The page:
Chapter 7.docx - Chapter 7 I The Jeffersonian Era A The Rise of Cultural Nationalism i American cultural life in the early nineteenth century reflected

Chapter 7.docx - Chapter 7 I The Jeffersonian Era A The...

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Chapter 7 I. The Jeffersonian Era A. The Rise of Cultural Nationalism i. American cultural life in the early nineteenth century reflected the Republican vision of the nation's future. ii. Opportunities for education increased, iii. the nation's literary and artistic life began to free itself from European influences, iv. and American religion began to adjust to the spread of Enlightenment rationalism II. Educational and Literacy Nationalism A. Republican wanted free public schools for males B. Many schools were private C. Many schools were run by religious group D. In New England, private academies were often more secular, many of them modeled on those founded by the Phillips family at Andover, Massachusetts, in 1778, and at Exeter, New Hampshire, three years later. E. Free schools were inferior in education F. Education was primarily for males. G. As Americans began to place a higher value on the importance of the “republican mother” who would help train the new generation for citizenship, people began to ask how mothers could raise their children to be enlightened if the mothers themselves were uneducated H. In 1789, Massachusetts required that its public schools serve females as well as males. Other states, although not all, soon followed. I. Judith Sargent Murray i. In 1784, Judith Sargent Murray published an essay defending the right of women to education ii. Women and men were equal in intellect and potential, Murray argued iii. Women, therefore, should have precisely the same educational opportunities as men. iv. And they should have opportunities to earn their own livings and to establish roles in society apart from their husbands and families J. The number of colleges and universities in America grew substantially, from nine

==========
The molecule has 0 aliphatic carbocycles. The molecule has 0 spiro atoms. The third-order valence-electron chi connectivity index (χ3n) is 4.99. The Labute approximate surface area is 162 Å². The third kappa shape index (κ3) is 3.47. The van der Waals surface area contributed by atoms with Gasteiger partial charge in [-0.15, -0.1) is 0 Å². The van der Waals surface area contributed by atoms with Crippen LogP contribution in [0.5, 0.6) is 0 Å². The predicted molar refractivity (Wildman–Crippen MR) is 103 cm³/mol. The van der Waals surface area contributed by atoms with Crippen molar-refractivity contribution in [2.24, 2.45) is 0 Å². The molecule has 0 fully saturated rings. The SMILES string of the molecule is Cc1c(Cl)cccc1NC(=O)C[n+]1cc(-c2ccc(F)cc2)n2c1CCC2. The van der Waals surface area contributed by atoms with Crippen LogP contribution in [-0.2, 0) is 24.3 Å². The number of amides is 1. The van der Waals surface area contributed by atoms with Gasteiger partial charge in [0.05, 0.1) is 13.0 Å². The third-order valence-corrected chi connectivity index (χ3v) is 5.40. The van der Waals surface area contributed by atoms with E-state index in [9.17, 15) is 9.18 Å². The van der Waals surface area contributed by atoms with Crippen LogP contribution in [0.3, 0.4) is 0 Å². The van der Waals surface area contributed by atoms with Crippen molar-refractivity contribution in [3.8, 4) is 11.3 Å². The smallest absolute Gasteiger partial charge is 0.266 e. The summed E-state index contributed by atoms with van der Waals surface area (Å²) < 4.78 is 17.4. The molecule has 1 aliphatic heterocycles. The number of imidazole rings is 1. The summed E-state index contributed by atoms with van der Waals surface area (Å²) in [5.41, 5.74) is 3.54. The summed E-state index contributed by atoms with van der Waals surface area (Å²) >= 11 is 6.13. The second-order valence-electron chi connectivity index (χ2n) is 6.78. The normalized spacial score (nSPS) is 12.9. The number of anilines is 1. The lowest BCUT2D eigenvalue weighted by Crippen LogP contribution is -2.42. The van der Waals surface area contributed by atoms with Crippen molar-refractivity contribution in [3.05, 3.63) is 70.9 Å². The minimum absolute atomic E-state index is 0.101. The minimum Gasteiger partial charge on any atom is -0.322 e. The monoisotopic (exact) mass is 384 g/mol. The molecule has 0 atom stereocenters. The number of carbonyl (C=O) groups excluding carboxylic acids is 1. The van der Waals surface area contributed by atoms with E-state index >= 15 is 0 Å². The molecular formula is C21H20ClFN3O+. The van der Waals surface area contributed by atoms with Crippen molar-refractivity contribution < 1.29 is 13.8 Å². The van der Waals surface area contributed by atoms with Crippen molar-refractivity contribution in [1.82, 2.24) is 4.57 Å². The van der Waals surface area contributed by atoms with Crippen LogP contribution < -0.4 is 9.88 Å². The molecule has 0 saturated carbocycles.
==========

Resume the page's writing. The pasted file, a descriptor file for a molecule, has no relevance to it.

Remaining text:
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at the time of the Revolution to twenty-two in 1800. III. Medicine and Science A. Medicine and science were not always closely connected to each other in the early nineteenth century, but many physicians were working hard to strengthen the link B. The University of Pennsylvania created the first American medical school in 1765. C. Some American physicians believed in applying new scientific methods to medicine, but they had to struggle against age-old prejudices and superstitions. D. People were against the study Anatomy because of the dissection of cadavers E. Lack of sanitation causes diseases F. Individual patients often had more to fear from their doctors than from their illnesses. Even the leading advocates of scientific medicine often embraced ineffective or dangerous treatments. G. George Washington's death in 1799 was probably less a result of the minor throat infection that had afflicted him than of his physicians' efforts to cure him by bleeding and purging. H. Decline of Midwifery i. Most childbirths, for example, had been attended by female midwives in the eighteenth century.
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